The Ottawa-based company was the project manager for the restoration under a contract awarded in 2009, co-ordinating the firms doing the reconstruction.
“At the time, the schooner had been in service for more than 45 years and showed its age,” MHPM stated. “The bow and stern were sagging, distorting the shape of the wooden vessel, and maintenance costs were spiralling.”
“It was a proud moment for our company,” said president and CEO Franklin Holtforster. “It is not every day that one has the opportunity to make such an important contribution to Canada’s maritime heritage.”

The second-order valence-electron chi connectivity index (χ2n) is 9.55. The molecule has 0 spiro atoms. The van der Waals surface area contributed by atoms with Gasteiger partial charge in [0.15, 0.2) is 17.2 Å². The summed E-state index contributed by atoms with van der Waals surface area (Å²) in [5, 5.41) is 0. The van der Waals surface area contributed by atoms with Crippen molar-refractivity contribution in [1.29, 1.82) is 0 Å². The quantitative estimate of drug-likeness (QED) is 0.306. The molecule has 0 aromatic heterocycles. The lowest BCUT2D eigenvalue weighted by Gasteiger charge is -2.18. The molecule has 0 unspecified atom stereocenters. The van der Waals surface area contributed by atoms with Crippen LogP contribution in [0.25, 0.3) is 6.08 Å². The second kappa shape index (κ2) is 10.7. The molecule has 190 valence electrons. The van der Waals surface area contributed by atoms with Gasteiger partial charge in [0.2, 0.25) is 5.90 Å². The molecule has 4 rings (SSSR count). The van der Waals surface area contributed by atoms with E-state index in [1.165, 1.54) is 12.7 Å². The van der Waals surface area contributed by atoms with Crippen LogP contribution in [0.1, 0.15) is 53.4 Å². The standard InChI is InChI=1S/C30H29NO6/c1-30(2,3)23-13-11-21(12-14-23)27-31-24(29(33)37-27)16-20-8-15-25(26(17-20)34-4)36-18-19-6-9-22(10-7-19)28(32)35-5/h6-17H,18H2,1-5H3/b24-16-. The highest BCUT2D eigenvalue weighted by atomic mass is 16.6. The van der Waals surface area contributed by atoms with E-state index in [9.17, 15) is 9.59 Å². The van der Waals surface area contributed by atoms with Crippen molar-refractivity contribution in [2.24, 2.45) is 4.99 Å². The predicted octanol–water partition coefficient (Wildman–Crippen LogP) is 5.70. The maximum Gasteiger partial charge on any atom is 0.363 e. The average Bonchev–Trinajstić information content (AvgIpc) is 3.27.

Bluenose II required extensive restoration, including reconstructing the hull to stop it from sagging again and adding electrical and mechanical systems.
However, MHPM and the other companies working on the project made efforts to keep parts from the ship, including sails, rigging, deck structures, safety equipment and masts.
“Overall, the conﬁguration of the deck more closely resembles the original Bluenose, offering a more authentic experience for visitors,” MHPM stated.
The schooner was launched in Lunenburg, Nova Scotia in late September.
MHPM noted that it does not usually work in shipbuilding, but said its “project management expertise proved its worth.”